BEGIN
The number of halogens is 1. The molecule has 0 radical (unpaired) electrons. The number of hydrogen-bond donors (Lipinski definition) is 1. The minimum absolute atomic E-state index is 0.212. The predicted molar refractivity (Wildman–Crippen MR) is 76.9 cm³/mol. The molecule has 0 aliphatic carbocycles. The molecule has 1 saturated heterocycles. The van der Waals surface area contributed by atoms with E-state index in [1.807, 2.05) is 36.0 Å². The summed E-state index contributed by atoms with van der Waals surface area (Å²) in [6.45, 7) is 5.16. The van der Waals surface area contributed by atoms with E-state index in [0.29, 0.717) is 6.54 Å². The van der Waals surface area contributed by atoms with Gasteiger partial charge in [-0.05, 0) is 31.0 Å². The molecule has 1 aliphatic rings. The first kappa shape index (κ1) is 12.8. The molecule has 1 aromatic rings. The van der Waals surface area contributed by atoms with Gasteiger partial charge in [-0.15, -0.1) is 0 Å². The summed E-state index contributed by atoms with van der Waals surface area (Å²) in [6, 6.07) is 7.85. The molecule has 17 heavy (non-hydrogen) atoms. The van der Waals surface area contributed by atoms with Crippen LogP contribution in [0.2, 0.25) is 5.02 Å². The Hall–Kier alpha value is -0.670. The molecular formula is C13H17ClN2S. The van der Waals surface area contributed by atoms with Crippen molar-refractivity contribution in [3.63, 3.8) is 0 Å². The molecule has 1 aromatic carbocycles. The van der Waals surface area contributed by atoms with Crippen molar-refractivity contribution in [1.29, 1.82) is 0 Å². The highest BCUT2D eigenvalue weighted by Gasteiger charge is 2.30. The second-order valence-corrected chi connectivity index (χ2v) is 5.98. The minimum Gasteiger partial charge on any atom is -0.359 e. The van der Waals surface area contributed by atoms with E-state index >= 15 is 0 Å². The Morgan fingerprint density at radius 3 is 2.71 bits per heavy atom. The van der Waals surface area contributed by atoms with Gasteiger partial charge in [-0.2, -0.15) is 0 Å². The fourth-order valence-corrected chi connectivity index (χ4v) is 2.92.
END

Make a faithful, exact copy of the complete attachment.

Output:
The number of halogens is 1. The molecule has 0 radical (unpaired) electrons. The number of hydrogen-bond donors (Lipinski definition) is 1. The minimum absolute atomic E-state index is 0.212. The predicted molar refractivity (Wildman–Crippen MR) is 76.9 cm³/mol. The molecule has 0 aliphatic carbocycles. The molecule has 1 saturated heterocycles. The van der Waals surface area contributed by atoms with E-state index in [1.807, 2.05) is 36.0 Å². The summed E-state index contributed by atoms with van der Waals surface area (Å²) in [6.45, 7) is 5.16. The van der Waals surface area contributed by atoms with E-state index in [0.29, 0.717) is 6.54 Å². The van der Waals surface area contributed by atoms with Gasteiger partial charge in [-0.05, 0) is 31.0 Å². The molecule has 1 aliphatic rings. The first kappa shape index (κ1) is 12.8. The molecule has 1 aromatic rings. The van der Waals surface area contributed by atoms with Gasteiger partial charge in [-0.15, -0.1) is 0 Å². The summed E-state index contributed by atoms with van der Waals surface area (Å²) in [6, 6.07) is 7.85. The molecule has 17 heavy (non-hydrogen) atoms. The van der Waals surface area contributed by atoms with Crippen LogP contribution in [0.2, 0.25) is 5.02 Å². The Hall–Kier alpha value is -0.670. The molecular formula is C13H17ClN2S. The van der Waals surface area contributed by atoms with Crippen molar-refractivity contribution in [3.63, 3.8) is 0 Å². The molecule has 1 aromatic carbocycles. The van der Waals surface area contributed by atoms with Crippen molar-refractivity contribution in [1.29, 1.82) is 0 Å². The highest BCUT2D eigenvalue weighted by Gasteiger charge is 2.30. The second-order valence-corrected chi connectivity index (χ2v) is 5.98. The minimum Gasteiger partial charge on any atom is -0.359 e. The van der Waals surface area contributed by atoms with E-state index >= 15 is 0 Å². The Morgan fingerprint density at radius 3 is 2.71 bits per heavy atom. The van der Waals surface area contributed by atoms with Gasteiger partial charge in [-0.2, -0.15) is 0 Å². The fourth-order valence-corrected chi connectivity index (χ4v) is 2.92.